As you may know, when you change the power setting on most microwaves, it doesn't change the power output of the magnetron. It changes the duty cycle, i.e. when the magnetron is on and when it is off.
In a bout of curiousity I sat down with my microwave today and figured out exactly what those duty cycles are (you can hear when the magnetron switches on and off). My microwave apparently has a cycle period of 32 seconds. High is power level 100 and the magnetron is on all the time. Power level 50 is on 18 seconds and off 14 seconds. Power level 40 is on 16 and off 16 (which I would have guessed would be the case for power level 50). Power level 10 (the lowest setting) is on for 6 seconds and off for 26 seconds. Here's a graph with all 10 settings:
As you can see it's more or less linear, which is nice because it makes mental visualization easy.
Now you know.
Joe Pastry's post on Crema Fresca got me curious. He says,
In fact crema fresca is closer to crème fraîche than sour cream. Its fat
content is usually a bit higher, about 25% compared to sour cream which
clocks in around 20%. Both are still lightweights compared to crème fraîche,
though, which weighs in at a chubby 35-48%.
Well if that's true, then why is sour cream thicker than crema fresca? Or are
we not talking about the same thing. Maybe it's related to what happens in
yogurt. The next time I ended up at the grocery store I was armed with pen and
|Product||Fat / Serving||Fat Content|
|Buttermilk (1%)||3g / 240ml||1%|
|Whole Milk||8g / 240ml||3%|
|Half and Half||3g / 30ml||10%|
|Crema Mexicana ("Mexican Table Cream")||2.5g / 15ml||17%|
|Sour Cream||5g / 30g||17%|
|Crema Mexicana Agria ("Mexican Sour Cream")||8g / 30g||27%|
|Whipping Cream||6g / 15ml||30%|
|Heavy Whipping Cream||6g / 15ml||40%|
I used the rule of thumb that 1ml = 1g. (A pint's a pound the world around
except in England and where people don't use pints or pounds, which is pretty
much everywhere but the USA) Though it's technically not true it's precise
enough for the level of accuracy we need (rounded to the nearest percent). (See
this fact sheet
for more about density of dairy.)
I should note that none of the Mexican cream products in my grocery were
labeled as crema fresca, though that's what I was referring to when I asked
Joe about crema fresca. I don't remember where I picked up the term, or whether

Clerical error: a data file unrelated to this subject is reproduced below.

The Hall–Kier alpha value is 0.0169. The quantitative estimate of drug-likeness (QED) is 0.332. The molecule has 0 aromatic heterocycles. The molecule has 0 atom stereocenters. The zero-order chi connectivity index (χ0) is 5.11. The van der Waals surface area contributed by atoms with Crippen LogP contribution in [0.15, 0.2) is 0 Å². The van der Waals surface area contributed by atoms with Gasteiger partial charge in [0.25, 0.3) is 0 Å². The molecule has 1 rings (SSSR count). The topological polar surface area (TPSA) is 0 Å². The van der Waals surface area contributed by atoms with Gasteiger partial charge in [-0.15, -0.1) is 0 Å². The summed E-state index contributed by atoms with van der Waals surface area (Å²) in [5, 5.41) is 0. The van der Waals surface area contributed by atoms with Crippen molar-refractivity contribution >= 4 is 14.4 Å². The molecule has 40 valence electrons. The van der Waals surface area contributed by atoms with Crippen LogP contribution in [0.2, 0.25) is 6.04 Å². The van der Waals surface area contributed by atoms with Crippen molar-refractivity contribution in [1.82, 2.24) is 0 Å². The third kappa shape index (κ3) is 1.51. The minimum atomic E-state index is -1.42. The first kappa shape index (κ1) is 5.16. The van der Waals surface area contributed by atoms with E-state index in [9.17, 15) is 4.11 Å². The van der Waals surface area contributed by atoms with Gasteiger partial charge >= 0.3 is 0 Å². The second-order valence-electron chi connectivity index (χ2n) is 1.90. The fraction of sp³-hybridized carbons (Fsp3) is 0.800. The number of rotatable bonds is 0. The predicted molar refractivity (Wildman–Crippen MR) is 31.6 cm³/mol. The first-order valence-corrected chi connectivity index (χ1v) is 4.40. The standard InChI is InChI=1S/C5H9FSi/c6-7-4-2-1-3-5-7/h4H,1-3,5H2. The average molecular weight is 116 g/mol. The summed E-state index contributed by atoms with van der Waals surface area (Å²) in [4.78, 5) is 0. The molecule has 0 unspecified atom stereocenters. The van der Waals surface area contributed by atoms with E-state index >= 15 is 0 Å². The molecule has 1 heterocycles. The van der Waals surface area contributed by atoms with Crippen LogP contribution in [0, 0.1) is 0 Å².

it's entirely accurate. Apparently Joe is thinking about the Agria kind, which
does indeed have more fat than sour cream. Or maybe this brand's table cream is
particularly lean. Anyway, the Crema Mexicana in my grocery is on par with sour
cream for fat content, but it's pourable and not nearly as thick as sour cream.
I imagine we have some kind of yogurt effect going on in the sour cream. I
don't know whether the agria stuff is less pourable, but I suspect it is just
as pourable since it comes in a tall narrow container.
To make crema fresca, based on these numbers, I'd go for 1
cup whole milk and 1/2 cup cream (heavy or light, depending on your level of
decadence), and a tablespoon of sour cream or buttermilk to inoculate.
I can only take his word for the fat content of crème fraîche, as I have never
seen or tasted it.
If you like sour cream on your rice and beans (or burritos or chimichangas or …) then you'll like crema fresca even better. Give it a try!
So we got a pressure cooker, as an advance Christmas present. See, we had all these turkey bones to turn into stock and babysitting a simmering pot over 8 hours didn't seem like very much fun. When I realized you can get a good but basic pressure cooker for $30, the rest was history.
I made stock yesterday. I cooked it for an hour, and it seems like decent stock though I don't have a PhD in stock discrimination. The bones didn't break easily like AB says they should, so next time I'll try 2 hours (we do have more turkey bones—they didn't all fit in one batch).